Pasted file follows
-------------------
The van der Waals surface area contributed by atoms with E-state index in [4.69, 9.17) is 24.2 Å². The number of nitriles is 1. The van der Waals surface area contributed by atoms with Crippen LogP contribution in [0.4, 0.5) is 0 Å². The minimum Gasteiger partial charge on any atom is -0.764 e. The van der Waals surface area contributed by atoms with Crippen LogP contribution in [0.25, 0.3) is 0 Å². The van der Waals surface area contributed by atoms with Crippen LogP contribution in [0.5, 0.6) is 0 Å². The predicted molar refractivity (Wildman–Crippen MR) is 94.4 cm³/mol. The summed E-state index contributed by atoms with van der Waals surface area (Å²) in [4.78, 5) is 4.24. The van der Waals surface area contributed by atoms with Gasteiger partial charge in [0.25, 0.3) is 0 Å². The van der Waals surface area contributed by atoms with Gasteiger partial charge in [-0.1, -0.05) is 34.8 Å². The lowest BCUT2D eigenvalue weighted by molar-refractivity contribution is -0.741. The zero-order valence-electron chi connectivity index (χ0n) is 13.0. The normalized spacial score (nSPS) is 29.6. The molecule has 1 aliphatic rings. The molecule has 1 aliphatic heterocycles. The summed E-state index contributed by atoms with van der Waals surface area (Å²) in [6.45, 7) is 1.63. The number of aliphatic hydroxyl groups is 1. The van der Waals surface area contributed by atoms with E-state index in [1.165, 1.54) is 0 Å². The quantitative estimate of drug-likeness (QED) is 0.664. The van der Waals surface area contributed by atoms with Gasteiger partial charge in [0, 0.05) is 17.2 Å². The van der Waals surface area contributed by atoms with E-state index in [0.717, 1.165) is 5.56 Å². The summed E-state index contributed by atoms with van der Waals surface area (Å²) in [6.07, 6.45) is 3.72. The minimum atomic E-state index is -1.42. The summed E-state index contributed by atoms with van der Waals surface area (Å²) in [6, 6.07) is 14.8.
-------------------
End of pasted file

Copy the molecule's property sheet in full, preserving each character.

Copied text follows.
The van der Waals surface area contributed by atoms with E-state index in [4.69, 9.17) is 24.2 Å². The number of nitriles is 1. The van der Waals surface area contributed by atoms with Crippen LogP contribution in [0.4, 0.5) is 0 Å². The minimum Gasteiger partial charge on any atom is -0.764 e. The van der Waals surface area contributed by atoms with Crippen LogP contribution in [0.25, 0.3) is 0 Å². The van der Waals surface area contributed by atoms with Crippen LogP contribution in [0.5, 0.6) is 0 Å². The predicted molar refractivity (Wildman–Crippen MR) is 94.4 cm³/mol. The summed E-state index contributed by atoms with van der Waals surface area (Å²) in [4.78, 5) is 4.24. The van der Waals surface area contributed by atoms with Gasteiger partial charge in [0.25, 0.3) is 0 Å². The van der Waals surface area contributed by atoms with Gasteiger partial charge in [-0.1, -0.05) is 34.8 Å². The lowest BCUT2D eigenvalue weighted by molar-refractivity contribution is -0.741. The zero-order valence-electron chi connectivity index (χ0n) is 13.0. The normalized spacial score (nSPS) is 29.6. The molecule has 1 aliphatic rings. The molecule has 1 aliphatic heterocycles. The summed E-state index contributed by atoms with van der Waals surface area (Å²) in [6.45, 7) is 1.63. The number of aliphatic hydroxyl groups is 1. The van der Waals surface area contributed by atoms with E-state index in [1.165, 1.54) is 0 Å². The quantitative estimate of drug-likeness (QED) is 0.664. The van der Waals surface area contributed by atoms with Gasteiger partial charge in [0, 0.05) is 17.2 Å². The van der Waals surface area contributed by atoms with E-state index in [0.717, 1.165) is 5.56 Å². The summed E-state index contributed by atoms with van der Waals surface area (Å²) in [6.07, 6.45) is 3.72. The minimum atomic E-state index is -1.42. The summed E-state index contributed by atoms with van der Waals surface area (Å²) in [6, 6.07) is 14.8.